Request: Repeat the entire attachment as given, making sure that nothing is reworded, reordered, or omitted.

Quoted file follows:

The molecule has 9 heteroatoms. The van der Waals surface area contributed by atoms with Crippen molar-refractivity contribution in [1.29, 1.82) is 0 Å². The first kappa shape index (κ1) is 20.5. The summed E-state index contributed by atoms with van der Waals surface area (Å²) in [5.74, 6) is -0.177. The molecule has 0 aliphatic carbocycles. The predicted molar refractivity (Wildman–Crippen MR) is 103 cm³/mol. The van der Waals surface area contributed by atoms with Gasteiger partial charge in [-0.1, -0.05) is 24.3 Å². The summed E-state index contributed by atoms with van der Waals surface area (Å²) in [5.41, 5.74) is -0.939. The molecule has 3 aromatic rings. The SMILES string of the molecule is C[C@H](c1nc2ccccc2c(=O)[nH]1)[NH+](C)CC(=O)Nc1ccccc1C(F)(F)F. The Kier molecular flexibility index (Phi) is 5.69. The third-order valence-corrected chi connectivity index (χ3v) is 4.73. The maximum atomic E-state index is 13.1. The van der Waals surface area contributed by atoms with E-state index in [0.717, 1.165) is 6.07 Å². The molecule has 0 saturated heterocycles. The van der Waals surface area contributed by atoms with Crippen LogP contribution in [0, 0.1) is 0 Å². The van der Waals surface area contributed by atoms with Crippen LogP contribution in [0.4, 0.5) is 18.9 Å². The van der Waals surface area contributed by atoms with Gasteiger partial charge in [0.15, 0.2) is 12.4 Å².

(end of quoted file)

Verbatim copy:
The molecule has 9 heteroatoms. The van der Waals surface area contributed by atoms with Crippen molar-refractivity contribution in [1.29, 1.82) is 0 Å². The first kappa shape index (κ1) is 20.5. The summed E-state index contributed by atoms with van der Waals surface area (Å²) in [5.74, 6) is -0.177. The molecule has 0 aliphatic carbocycles. The predicted molar refractivity (Wildman–Crippen MR) is 103 cm³/mol. The van der Waals surface area contributed by atoms with Gasteiger partial charge in [-0.1, -0.05) is 24.3 Å². The summed E-state index contributed by atoms with van der Waals surface area (Å²) in [5.41, 5.74) is -0.939. The molecule has 3 aromatic rings. The SMILES string of the molecule is C[C@H](c1nc2ccccc2c(=O)[nH]1)[NH+](C)CC(=O)Nc1ccccc1C(F)(F)F. The Kier molecular flexibility index (Phi) is 5.69. The third-order valence-corrected chi connectivity index (χ3v) is 4.73. The maximum atomic E-state index is 13.1. The van der Waals surface area contributed by atoms with E-state index in [0.717, 1.165) is 6.07 Å². The molecule has 0 saturated heterocycles. The van der Waals surface area contributed by atoms with Crippen LogP contribution in [0, 0.1) is 0 Å². The van der Waals surface area contributed by atoms with Crippen LogP contribution in [0.4, 0.5) is 18.9 Å². The van der Waals surface area contributed by atoms with Gasteiger partial charge in [0.15, 0.2) is 12.4 Å².